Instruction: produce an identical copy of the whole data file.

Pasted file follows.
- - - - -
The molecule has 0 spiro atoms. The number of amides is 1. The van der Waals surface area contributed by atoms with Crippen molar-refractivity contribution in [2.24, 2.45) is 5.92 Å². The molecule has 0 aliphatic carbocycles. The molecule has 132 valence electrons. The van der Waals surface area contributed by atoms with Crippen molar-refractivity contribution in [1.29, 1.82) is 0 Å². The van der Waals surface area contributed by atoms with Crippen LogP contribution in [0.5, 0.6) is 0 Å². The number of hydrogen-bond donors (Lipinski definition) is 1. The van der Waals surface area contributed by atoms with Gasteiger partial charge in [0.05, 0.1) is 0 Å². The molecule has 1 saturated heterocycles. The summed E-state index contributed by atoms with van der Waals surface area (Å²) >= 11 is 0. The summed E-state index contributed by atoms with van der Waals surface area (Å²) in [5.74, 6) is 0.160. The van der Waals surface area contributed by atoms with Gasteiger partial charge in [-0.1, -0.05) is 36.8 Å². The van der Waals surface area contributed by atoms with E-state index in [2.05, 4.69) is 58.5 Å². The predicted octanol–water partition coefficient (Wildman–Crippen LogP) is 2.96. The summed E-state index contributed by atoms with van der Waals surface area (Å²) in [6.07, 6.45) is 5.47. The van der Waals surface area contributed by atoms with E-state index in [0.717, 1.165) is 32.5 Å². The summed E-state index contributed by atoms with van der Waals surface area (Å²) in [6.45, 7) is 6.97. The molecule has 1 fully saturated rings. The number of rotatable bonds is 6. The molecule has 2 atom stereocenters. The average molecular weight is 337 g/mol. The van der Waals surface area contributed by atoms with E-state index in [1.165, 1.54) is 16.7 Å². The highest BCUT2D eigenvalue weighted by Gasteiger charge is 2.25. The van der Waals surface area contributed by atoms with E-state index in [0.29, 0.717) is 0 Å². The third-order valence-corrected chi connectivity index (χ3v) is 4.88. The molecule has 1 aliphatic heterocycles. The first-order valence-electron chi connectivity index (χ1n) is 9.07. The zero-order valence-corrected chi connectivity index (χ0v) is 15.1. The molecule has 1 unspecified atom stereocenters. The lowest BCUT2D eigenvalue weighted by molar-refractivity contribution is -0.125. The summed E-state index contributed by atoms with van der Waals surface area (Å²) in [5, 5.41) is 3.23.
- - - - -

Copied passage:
The molecule has 0 spiro atoms. The number of amides is 1. The van der Waals surface area contributed by atoms with Crippen molar-refractivity contribution in [2.24, 2.45) is 5.92 Å². The molecule has 0 aliphatic carbocycles. The molecule has 132 valence electrons. The van der Waals surface area contributed by atoms with Crippen molar-refractivity contribution in [1.29, 1.82) is 0 Å². The van der Waals surface area contributed by atoms with Crippen LogP contribution in [0.5, 0.6) is 0 Å². The number of hydrogen-bond donors (Lipinski definition) is 1. The van der Waals surface area contributed by atoms with Gasteiger partial charge in [0.05, 0.1) is 0 Å². The molecule has 1 saturated heterocycles. The summed E-state index contributed by atoms with van der Waals surface area (Å²) >= 11 is 0. The summed E-state index contributed by atoms with van der Waals surface area (Å²) in [5.74, 6) is 0.160. The van der Waals surface area contributed by atoms with Gasteiger partial charge in [-0.1, -0.05) is 36.8 Å². The van der Waals surface area contributed by atoms with E-state index in [2.05, 4.69) is 58.5 Å². The predicted octanol–water partition coefficient (Wildman–Crippen LogP) is 2.96. The summed E-state index contributed by atoms with van der Waals surface area (Å²) in [6.07, 6.45) is 5.47. The van der Waals surface area contributed by atoms with E-state index in [0.717, 1.165) is 32.5 Å². The summed E-state index contributed by atoms with van der Waals surface area (Å²) in [6.45, 7) is 6.97. The molecule has 1 fully saturated rings. The number of rotatable bonds is 6. The molecule has 2 atom stereocenters. The average molecular weight is 337 g/mol. The van der Waals surface area contributed by atoms with E-state index in [1.165, 1.54) is 16.7 Å². The highest BCUT2D eigenvalue weighted by Gasteiger charge is 2.25. The van der Waals surface area contributed by atoms with E-state index in [0.29, 0.717) is 0 Å². The third-order valence-corrected chi connectivity index (χ3v) is 4.88. The molecule has 1 aliphatic heterocycles. The first-order valence-electron chi connectivity index (χ1n) is 9.07. The zero-order valence-corrected chi connectivity index (χ0v) is 15.1. The molecule has 1 unspecified atom stereocenters. The lowest BCUT2D eigenvalue weighted by molar-refractivity contribution is -0.125. The summed E-state index contributed by atoms with van der Waals surface area (Å²) in [5, 5.41) is 3.23.